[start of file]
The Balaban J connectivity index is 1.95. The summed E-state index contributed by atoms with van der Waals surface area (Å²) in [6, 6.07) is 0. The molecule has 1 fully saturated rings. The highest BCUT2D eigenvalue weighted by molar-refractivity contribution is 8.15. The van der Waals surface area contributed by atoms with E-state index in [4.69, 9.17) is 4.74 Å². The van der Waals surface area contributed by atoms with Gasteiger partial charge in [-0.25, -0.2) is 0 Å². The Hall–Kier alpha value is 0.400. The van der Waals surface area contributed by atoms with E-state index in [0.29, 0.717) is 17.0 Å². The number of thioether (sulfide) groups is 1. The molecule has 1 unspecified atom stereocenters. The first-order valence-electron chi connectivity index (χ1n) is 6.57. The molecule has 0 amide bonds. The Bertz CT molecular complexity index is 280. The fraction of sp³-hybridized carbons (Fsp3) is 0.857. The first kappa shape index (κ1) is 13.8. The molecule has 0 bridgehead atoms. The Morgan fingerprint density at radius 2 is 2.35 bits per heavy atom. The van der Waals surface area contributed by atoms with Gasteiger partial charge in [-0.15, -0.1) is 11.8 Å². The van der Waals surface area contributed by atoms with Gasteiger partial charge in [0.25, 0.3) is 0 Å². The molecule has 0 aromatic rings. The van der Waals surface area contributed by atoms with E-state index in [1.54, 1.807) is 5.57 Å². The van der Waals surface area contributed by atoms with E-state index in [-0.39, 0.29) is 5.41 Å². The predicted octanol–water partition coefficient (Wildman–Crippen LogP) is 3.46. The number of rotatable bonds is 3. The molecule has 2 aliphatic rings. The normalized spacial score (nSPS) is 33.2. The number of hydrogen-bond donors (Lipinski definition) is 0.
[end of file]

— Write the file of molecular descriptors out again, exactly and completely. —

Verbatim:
The Balaban J connectivity index is 1.95. The summed E-state index contributed by atoms with van der Waals surface area (Å²) in [6, 6.07) is 0. The molecule has 1 fully saturated rings. The highest BCUT2D eigenvalue weighted by molar-refractivity contribution is 8.15. The van der Waals surface area contributed by atoms with E-state index in [4.69, 9.17) is 4.74 Å². The van der Waals surface area contributed by atoms with Gasteiger partial charge in [-0.25, -0.2) is 0 Å². The Hall–Kier alpha value is 0.400. The van der Waals surface area contributed by atoms with E-state index in [0.29, 0.717) is 17.0 Å². The number of thioether (sulfide) groups is 1. The molecule has 1 unspecified atom stereocenters. The first-order valence-electron chi connectivity index (χ1n) is 6.57. The molecule has 0 amide bonds. The Bertz CT molecular complexity index is 280. The fraction of sp³-hybridized carbons (Fsp3) is 0.857. The first kappa shape index (κ1) is 13.8. The molecule has 0 bridgehead atoms. The Morgan fingerprint density at radius 2 is 2.35 bits per heavy atom. The van der Waals surface area contributed by atoms with Gasteiger partial charge in [-0.15, -0.1) is 11.8 Å². The van der Waals surface area contributed by atoms with Gasteiger partial charge in [0.25, 0.3) is 0 Å². The molecule has 0 aromatic rings. The van der Waals surface area contributed by atoms with E-state index in [1.54, 1.807) is 5.57 Å². The van der Waals surface area contributed by atoms with E-state index in [-0.39, 0.29) is 5.41 Å². The predicted octanol–water partition coefficient (Wildman–Crippen LogP) is 3.46. The number of rotatable bonds is 3. The molecule has 2 aliphatic rings. The normalized spacial score (nSPS) is 33.2. The number of hydrogen-bond donors (Lipinski definition) is 0.